There are legitimate concerns about the phasing out of coal, both from a technical and social perspective. The technical concerns are easily addressed through the provision of energy storage facilities and on-demand back-up power sources like green hydrogen; the social issues by keeping the Just Transition front and centre of the picture. Part of this is recognising the extreme business and social risks that a rapidly warming planet will bring, particularly in countries like South Africa.

As renewable energy wheeling becomes the go-to option for business consumers of electricity, the phase-out of coal will be more achievable. But renewable energy wheeling does not spell the end of Eskom – it just modernises the utility’s function. Wheeling requires a fee to be paid for every kWh wheeled through the grid. It is a great model for the utility, as they get paid to maintain the gridlines that provide South African businesses and citizens with the electricity that is central to their operations and livelihoods.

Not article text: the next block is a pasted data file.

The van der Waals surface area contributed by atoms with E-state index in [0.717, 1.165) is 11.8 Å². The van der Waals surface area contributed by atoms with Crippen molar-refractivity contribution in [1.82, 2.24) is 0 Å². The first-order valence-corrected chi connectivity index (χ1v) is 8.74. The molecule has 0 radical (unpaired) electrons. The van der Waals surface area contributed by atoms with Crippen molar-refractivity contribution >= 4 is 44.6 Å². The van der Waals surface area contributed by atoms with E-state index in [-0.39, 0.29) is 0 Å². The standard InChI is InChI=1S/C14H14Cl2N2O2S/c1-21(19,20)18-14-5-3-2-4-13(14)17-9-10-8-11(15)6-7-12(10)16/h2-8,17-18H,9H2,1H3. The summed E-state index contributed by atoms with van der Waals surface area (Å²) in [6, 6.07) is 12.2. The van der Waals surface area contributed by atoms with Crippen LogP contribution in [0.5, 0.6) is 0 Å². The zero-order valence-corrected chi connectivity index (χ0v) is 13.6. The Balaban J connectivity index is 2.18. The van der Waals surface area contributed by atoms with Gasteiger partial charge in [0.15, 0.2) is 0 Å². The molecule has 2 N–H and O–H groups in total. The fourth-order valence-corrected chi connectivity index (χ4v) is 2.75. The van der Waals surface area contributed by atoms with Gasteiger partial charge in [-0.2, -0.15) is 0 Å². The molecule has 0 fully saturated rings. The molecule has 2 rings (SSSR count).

Wheeling is the start of a modernised electricity picture, as it uses Eskom’s grid to connect private buyers and sellers together, in turn making more space for competition and choice for private buyers. A modernised grid could see private buyers and sellers of energy trading, whilst Eskom is paid to maintain its important grid infrastructure. This could provide more generation capacity, reduce South Africa’s carbon footprint, and ultimately spell the end of load shedding.

Adams solar facility in the Northern Cape

What does the first large-scale wheeling project mean for South Africa?